Herbal First aid kit

Herbal First aid kit

Herbal First Aid Kit

Today join me on Gabriolia Island to explore natures pharmacy. Gabriola Island is one of the Gulf islands situated in the Georgia Strait between Vancouver and Vancouver Island. This sandstone island is unusual in that erosion has produced singular formations in the stone.

Gabriolia Sandstone Caves History

Exploring traditional First Nations Sacred sights on Gabriolia Island must include a visit to the Malaspina Galley Sand Caves. You have to time it with the tides in order for it not to be under water to visit. These are well hidden along the shore line.

The top is a mosey forest with conifers trees like the shore pine & small cedars. Cedar trees were know as the trees of life. Native medicine people say to make a mild tea with the leaves of the cedar & bathe in it to detoxify or take off bad energy. You can also use the Flower Fairy Aura Spray which includes the traditional organic cedar essential along several other cleansing essential oils. This makes a safe & natural air spray. These are safe to spray anytime you want to cleanse or purify your air & body from bad energies or germs.

Air Purifier image

 “Natural essential oils” are very different from “fragrant oils” . Fragrant oils are not good to inhale because they are synthetic.So read your labels carefully!

Native people used pine sap to put on cuts.To Make a natural incent stick look for the sap of the tress which drip down on twigs to provide a healthy, cleansing air freshener.

Sap from pine tree image sap

Gabriolia Sandstone caves2012-2013 photos out east Sandra Wedding to gab christmas 911

Many spots on Gabriolia Island were First Nation’s summer camping grounds and are seen in its many *middens (shell heaps) and petroglyphs (possibly as old as 2-3,000 B.C.) can be seen here. Hence around these traditional summer camps are an elaborate array of the plants/herbs that the First Nation’s people used as a local store & pharmacy for food, materials & herbal medicine in their everyday life.

*Whats a midden? A midden (also kitchen midden or shell heap) is an old dump for domestic waste[1] which may consist of animal bone, human excrement, botanical material, vermin, shells, sherds, lithics (especially debitage), and other artifacts and ecofacts associated with past human occupation. These features, therefore, provide a useful resource for archaeologists who wish to study the diet and habits of past societies.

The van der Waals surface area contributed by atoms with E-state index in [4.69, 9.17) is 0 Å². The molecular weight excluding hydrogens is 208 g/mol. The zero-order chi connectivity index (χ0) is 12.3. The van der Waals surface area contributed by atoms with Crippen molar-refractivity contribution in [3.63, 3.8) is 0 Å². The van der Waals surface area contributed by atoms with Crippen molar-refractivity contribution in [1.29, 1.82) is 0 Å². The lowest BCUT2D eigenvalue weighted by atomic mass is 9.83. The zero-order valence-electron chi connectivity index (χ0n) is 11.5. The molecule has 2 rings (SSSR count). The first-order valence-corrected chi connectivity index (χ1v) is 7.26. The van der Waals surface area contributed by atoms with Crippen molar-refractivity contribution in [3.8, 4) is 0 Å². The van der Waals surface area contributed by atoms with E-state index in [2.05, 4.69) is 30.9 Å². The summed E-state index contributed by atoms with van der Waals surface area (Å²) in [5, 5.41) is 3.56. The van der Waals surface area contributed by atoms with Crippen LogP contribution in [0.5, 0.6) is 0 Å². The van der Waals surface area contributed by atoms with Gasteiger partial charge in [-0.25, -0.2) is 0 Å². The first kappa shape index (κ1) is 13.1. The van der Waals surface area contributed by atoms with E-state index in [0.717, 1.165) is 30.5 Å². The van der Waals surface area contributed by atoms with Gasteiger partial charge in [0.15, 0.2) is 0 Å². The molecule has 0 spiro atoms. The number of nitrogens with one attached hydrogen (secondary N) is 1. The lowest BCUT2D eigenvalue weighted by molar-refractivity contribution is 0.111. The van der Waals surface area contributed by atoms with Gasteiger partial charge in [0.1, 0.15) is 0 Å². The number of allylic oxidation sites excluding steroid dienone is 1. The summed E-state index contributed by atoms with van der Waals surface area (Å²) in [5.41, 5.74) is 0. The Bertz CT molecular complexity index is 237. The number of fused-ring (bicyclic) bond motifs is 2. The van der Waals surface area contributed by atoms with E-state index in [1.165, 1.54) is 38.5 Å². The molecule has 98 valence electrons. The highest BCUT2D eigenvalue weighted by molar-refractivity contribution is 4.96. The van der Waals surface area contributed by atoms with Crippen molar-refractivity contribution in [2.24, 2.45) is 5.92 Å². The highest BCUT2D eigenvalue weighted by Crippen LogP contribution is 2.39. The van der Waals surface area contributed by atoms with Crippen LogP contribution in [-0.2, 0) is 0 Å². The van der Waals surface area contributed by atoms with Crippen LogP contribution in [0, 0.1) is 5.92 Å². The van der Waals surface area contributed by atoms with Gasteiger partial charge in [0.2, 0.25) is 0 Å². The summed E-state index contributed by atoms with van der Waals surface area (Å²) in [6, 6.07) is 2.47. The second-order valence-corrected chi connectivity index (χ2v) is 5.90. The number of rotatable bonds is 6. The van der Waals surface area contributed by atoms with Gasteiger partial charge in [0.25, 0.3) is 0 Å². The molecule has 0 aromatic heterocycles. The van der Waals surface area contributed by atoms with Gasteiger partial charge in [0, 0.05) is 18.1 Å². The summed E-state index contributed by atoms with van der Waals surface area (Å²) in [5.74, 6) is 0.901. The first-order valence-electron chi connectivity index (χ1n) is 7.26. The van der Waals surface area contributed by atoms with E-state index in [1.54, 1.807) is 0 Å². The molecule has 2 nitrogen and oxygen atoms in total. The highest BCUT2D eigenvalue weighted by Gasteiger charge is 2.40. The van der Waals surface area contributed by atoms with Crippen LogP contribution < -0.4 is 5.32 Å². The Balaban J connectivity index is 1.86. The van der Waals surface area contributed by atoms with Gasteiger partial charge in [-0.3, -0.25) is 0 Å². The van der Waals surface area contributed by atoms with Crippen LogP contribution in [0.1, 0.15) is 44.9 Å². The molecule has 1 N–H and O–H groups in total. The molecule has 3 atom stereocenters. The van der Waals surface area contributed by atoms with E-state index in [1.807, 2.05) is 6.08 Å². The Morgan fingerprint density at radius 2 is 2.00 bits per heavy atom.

Shell middens are found in coastal zones all over the world. Consisting mostly of mollusc shells, they are interpreted as being the waste products of meals eaten by nomadic groups or hunting parties.On Canada‘s west coast there are shell middens that run for more than a kilometer along the coast and are several meters deep.[4] The midden in Namu, British Columbia is over 9 meters deep and spans over 10,000 years of continuous occupation.  

Nature has already air & sun-dried some of the Island Hawthorne berries I am wild crafting.The common name is C. monogyna which is a cultivated european species. The throne of this plant had many practical uses; belive it or not, traditionally it was used for ear-piercing & “winter dance” face paint to fish hooks & weapons.The dried seedy fruit was not a favorite but it was used to eat for berries & medicinally as a heart tonic, for swelling & in steam baths.

Wild Crafting Hawthorne Berries on the Island.

hawthorne berries me picking

hawthorne berries in hand

Looking forward also to you joining me in person in the future for a herb walk in your local area as more of our plants come to life in the early spring.
Thank you all for  reading about the Flower Fair’s Herbal  Adventures.  Remember nature’s pharmacy is just outside your door, ready to be explored!
To see more Flower Fairy organic, natural, local products please go to our web site at www.